Global Gender Equality Starts with Equality at Home


Written by: Indrani Goradia


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Indrani Goradia

I woke up on November 7 to read that the UAE was going to make the Kingdom safer and more open for women, and last year, Saudi Arabia, started allowing women to drive.  

These things are not insignificant. 

While women have been driving in most of the world for many years, this simple act of independence had been denied the women of The Kingdom of Saudi Arabia. Our sisters around the world have been denied basic rights for far too long. 

Is this new information? 

Of course not, and for everyone who will read this article, it will not be new to them either. We are the choir. We have been singing the same or similar songs, to the same people. 

Sing to Larger Audiences

It is time to begin to sing to a larger audience, and the inaugural edition of Insight Magazine aims to do just this. 

We will shine a flood light on the plight of our sisters not being given the rights that are automatically conferred on our brothers, as soon as they are born. 

My role will be to take this light into the darkest corners of patriarchies that vow to keep my sisters out of sight, out of leadership, and out of the conversations that directly affect them, their bodies, their entire lives and livelihoods.  

Our global warrior-sisters have been fighting, long hard battles in countries when it was not convenient, not safe and not recognized. Some of them were jailed. Some of them were violated. Many of their families were intimidated. And yet, they got up every day and they fought. 

When Your Corner of the World Isn’t That Bad

My ask of you today, on this launch of Insight Magazine, is simple: if those warrior women could fight under those circumstances where safety, even life, is at risk, what can we do in our little corner of the world where things are not that bad? 

Let us not confuse things not that bad with therefore things are good.  

Do you live in a home where girls are supposed to do certain things that boys are not expected of boys? 

Do you live in a city or country where men have certain jobs and women are barred from those positions or professions?  

Are you part of a family unit where the woman has the brunt of the household labor, the emotional labor, and lack economic independence? 

Have you ever praised a man for being a great father? 

Have you praised his female partner for being a great mother? 

Lest you think that I am not being gender sensitive, I know that families look different and that male/female groupings are not the only way that families show up in our world. I would ask you to apply the stereotypes to other unions/pairings as well, to see if the primary caregiver is being honored in equal part.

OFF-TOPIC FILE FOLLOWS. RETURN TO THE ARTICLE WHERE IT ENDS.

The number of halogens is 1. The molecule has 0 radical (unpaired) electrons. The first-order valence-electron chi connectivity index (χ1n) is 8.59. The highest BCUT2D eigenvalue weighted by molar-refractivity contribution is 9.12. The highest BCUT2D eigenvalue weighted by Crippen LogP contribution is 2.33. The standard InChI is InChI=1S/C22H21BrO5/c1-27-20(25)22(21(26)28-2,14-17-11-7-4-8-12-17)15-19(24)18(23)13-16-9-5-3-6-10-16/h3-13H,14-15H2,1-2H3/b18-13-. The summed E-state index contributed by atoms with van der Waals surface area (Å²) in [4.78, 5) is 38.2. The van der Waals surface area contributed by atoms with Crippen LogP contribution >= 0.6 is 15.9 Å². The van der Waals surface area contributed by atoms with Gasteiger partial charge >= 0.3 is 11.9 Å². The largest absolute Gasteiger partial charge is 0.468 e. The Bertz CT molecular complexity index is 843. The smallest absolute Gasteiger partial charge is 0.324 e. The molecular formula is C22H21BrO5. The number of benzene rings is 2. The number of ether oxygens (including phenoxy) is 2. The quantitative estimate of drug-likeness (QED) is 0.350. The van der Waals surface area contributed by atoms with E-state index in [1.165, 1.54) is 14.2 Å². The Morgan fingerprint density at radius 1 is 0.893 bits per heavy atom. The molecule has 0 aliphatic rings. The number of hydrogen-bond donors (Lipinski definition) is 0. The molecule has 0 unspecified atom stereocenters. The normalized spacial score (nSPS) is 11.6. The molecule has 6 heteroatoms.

Evaluate Our Micro Decisions

Let us begin to look at all of these micro decisions that we make without even thinking. 

Let us question if they are sexist or outdated, or at worst, detrimental young impressionable ears. 

What are our children over-hearing, in their homes, that make them doubt their abilities?  

I remember that my daughter at thirteen years of age, wanted to go away to a two-week camp. In my mind, there was absolutely no doubt that she would do that, her brother had done it a few years prior, without any problem, or hesitation from my partner. I, therefore, did not expect to run into doubt from my partner about whether our daughter should or shouldn’t attend. There was never a doubt in my mind; what the boy was allowed to do, the girl is allowed to do. 

Perhaps this is so ingrained in me because there were many things, I was told I could not do, in my country of origin, while growing up. And I believed them. I did not want my daughter to believe there was anything that was beyond her capacity to attain. 

Creating Equality At Home

So, when we try to save the world, we really have to start at home. How will you turn your house, your home, into a place where there is equilibrium and equality for everyone? 

Will you actively work to attain the Sustainable Development Goal #5, Gender Equality within your own domicile?

We cannot hope to achieve global gender equality, if we cannot attain gender equality at home. 

Let us remember to question our thoughts about what girls and women can and should be or should do.  

Allow me to end with a sweet story that I saw on social media. A mother and her young daughter went to a toy store to look for dinosaurs. The female attendant tried to talk the little girl into getting a doll, because dinosaurs were for boys, and the little girl looked at her and ROARED?  

I hope that made you smile.  

Let’s hear from you. Onwards and welcome to Insight. •

Indrani is the founder of Indrani’s Light Foundation.